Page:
I had a nice conversation with my friend David Allen last night and we talked about the impact of Twitter.

I shared that, from a Personal KM perspective, I see three key benefits of using Twitter:

It lowers resistance to sharing information. (The 140 character limitation is now a strength.)
It makes it easy to tap into a global mindset
And it provides quick recognition and feedback for what you think and know

I believe that we will find that Twitter and the form of communication it represents will impact our worlds in ways that exceed what we have seen with blogs or the web itself.

It is already transforming the way a small number of people work.

Within 18 months it will change our world.

This is only the beginning.

Discussion/Comments (9):

Twitter as a tool for Personal Knowledge Management

Can we assume we will also have "Twitter Zero"? :-)

Posted at 02/25/2009 12:08:26 by Bruce Elgort

re: Twitter as a tool for Personal Knowledge Management

Not sure that will ever happen but I may add "Review my twitter feeds" to my Weekly Review Checklist (http://www.eproductivity.com/weeklyreviewcoach)

Posted at 02/25/2009 12:12:12 by Eric Mack

Twitter as a tool for Personal Knowledge Management

I think you're asking good questions, Eric. It's a wild-west time on the web--everybody's trying to figure out what Twitter is and what it means.

Robert Scoble used a term "real-time web" that caused a paradigm shift for me about Twitter and Personal KM, in general. His metaphor (I think it was his--if not it was Leo LaPorte's) was of information as a river that is passing by. You know where it's going, you know more is coming, and so you just dip in where you need to. You don't expect to "keep up"--that would be absurd. I think that goes for info in an organization as well as news/personal info.

If you use that metaphor the idea of "Twitter zero" or adding it to your Weekly Review would not make sense. Twitter is a stream that you watch when you can and want to, and let the rest pass...trusting that the important stuff will make its way back...and knowing that it's all searchable. The searchable part is key for me. If I want to quickly find out about something (a rumored Apple Tablet for example), my first stop is going to be { Link } I may not find out everything about it, but it will get me to the network of people who know or care the most about it.

This way of thinking also changes the content-creation side. Average people are sharing ideas and insights without the expectation that all of it will be read by others right away, or maybe ever. That is a huge shift and an important KM watershed since one of the barriers to capturing one's knowledge in the past has been the objection that "nobody's ever going to read this" or "what I'm doing isn't that special that I need to document it." Now, ordinary people are getting in the habit of publishing to the web when they go to get a sandwich! Imagine what that will mean for companies who want their employees to write down what they're up to. The 140 characters is just the beginning of the barrier lowering. The unbelievably low threshold for capture is the real shift here, from my perspective. (I'm planning a post about what that could mean for churches and church teams, in fact.) In GTD terms, you could say that universal capture has gone viral!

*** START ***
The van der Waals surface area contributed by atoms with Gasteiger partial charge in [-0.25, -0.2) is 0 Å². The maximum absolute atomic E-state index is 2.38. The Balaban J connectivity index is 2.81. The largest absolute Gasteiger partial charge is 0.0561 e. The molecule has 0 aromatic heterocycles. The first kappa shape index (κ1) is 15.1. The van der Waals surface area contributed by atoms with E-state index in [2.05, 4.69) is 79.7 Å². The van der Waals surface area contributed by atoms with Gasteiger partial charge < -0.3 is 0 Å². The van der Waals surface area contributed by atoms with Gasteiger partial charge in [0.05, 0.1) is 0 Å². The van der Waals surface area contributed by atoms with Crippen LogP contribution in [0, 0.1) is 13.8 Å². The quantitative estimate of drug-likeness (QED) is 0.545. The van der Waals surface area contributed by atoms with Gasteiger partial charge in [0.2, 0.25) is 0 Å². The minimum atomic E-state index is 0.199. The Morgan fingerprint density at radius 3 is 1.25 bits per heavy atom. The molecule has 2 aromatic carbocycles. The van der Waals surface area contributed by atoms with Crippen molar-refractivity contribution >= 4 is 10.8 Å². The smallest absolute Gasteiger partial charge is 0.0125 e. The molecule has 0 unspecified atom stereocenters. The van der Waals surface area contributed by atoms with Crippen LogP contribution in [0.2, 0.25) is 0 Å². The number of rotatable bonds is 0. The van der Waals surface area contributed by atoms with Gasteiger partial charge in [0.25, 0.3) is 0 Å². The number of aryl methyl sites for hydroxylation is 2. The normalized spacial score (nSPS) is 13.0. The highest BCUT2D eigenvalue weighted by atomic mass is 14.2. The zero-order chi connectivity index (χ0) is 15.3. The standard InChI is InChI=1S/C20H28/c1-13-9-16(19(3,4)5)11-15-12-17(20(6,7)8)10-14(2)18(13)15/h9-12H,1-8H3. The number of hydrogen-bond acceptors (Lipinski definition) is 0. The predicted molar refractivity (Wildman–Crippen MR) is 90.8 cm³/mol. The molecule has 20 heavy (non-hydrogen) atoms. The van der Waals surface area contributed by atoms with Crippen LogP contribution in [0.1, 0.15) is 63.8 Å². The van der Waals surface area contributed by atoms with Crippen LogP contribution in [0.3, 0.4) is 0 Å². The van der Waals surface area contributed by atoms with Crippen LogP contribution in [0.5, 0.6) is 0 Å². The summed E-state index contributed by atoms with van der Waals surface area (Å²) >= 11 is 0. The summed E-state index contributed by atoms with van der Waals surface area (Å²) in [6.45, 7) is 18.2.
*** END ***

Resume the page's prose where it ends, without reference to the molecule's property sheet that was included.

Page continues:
Thanks for stimulating thoughts about this, Eric. I'll be posting more on this soon, God willing.

Posted at 02/25/2009 13:14:51 by Anthony R. Pisani, Ph.D.

re: Twitter as a tool for Personal Knowledge Management

Great observations and comments, Tony. Lots to think about. Many practical applciations in business, education and ministry. I look forward to reading your thoughts. - Eric

Posted at 02/26/2009 1:06:49 by Eric Mack

Twitter as a tool for Personal Knowledge Management

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Posted at 02/26/2009 1:15:10 by Eric Mack

Twitter as a tool for Personal Knowledge Management

Thanks for this concise post of Twitter's value from a personal KM perspective. Also I much appreciate Anthony's comment and vision of "universal capture", yet to me Twitter is quite the opposite of GTD as it confronts its users to an enormous amount of uncontextualized noise.

This is a huge productivity issue which should be a central goal of personal KM amongst the other cited benefits and currently Twitter is very bad at this. This is why i believe we're going to be seeing more and more tools helping users to digest the flux of available information more effectively and to better manage their reading priorities by contextualization – effectively GTD layers on top of Twitter.

As in enterprise (EKM), there is no perfect tool suitable for all purposes and Twitter's survival will totally depend on its ability to remain as open as possible by allowing such new layers to be built on top of it.

A great example of this is the recent release of MicroPlaza which is a kind of "Digg over Twitter" or "personalized Twitter memetracker" as ReadWriteWeb labeled it – The tool allows a user to view popular tweeted news extracted from his network, allows him to group his network users to view contextualized news, and to finally bookmark them and discuss around them straight back through their Twitter account. A very effective way to digesting Twitter news.

Either way, I'm definitely looking forward to more GTD/PKM or "personal productivity" tools to emerge over Twitter so if anyone has heard of new stuff, feel free to mention them!

Posted at 02/26/2009 3:23:54 by Olivero

Twitter as a tool for Personal Knowledge Management

Very helpful discussion. My follow/follower groups are growing daily tho still small -- but enough so I need the river metaphor and also to learn the tools for separating the stream into gold which I'll read daily and all the rest.

Posted at 04/06/2009 17:24:43 by Polly Bart

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